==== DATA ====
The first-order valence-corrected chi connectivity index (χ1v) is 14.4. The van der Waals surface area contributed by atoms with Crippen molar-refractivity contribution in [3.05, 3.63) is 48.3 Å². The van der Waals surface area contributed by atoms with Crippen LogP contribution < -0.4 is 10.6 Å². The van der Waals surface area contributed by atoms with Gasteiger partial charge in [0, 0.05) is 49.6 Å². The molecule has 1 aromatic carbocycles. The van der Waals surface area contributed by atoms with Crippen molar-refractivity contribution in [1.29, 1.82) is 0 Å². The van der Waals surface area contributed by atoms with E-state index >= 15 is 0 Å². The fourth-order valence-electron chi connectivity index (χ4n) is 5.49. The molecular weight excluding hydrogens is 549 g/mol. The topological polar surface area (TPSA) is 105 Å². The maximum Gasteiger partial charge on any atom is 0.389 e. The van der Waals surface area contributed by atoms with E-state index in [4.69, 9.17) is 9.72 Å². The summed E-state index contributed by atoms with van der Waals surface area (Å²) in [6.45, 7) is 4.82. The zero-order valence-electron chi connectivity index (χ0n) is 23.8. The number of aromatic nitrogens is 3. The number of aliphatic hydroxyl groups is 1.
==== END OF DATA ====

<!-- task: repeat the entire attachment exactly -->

The first-order valence-corrected chi connectivity index (χ1v) is 14.4. The van der Waals surface area contributed by atoms with Crippen molar-refractivity contribution in [3.05, 3.63) is 48.3 Å². The van der Waals surface area contributed by atoms with Crippen LogP contribution < -0.4 is 10.6 Å². The van der Waals surface area contributed by atoms with Gasteiger partial charge in [0, 0.05) is 49.6 Å². The molecule has 1 aromatic carbocycles. The van der Waals surface area contributed by atoms with Crippen molar-refractivity contribution in [1.29, 1.82) is 0 Å². The van der Waals surface area contributed by atoms with E-state index >= 15 is 0 Å². The fourth-order valence-electron chi connectivity index (χ4n) is 5.49. The molecular weight excluding hydrogens is 549 g/mol. The topological polar surface area (TPSA) is 105 Å². The maximum Gasteiger partial charge on any atom is 0.389 e. The van der Waals surface area contributed by atoms with E-state index in [4.69, 9.17) is 9.72 Å². The summed E-state index contributed by atoms with van der Waals surface area (Å²) in [6.45, 7) is 4.82. The zero-order valence-electron chi connectivity index (χ0n) is 23.8. The number of aromatic nitrogens is 3. The number of aliphatic hydroxyl groups is 1.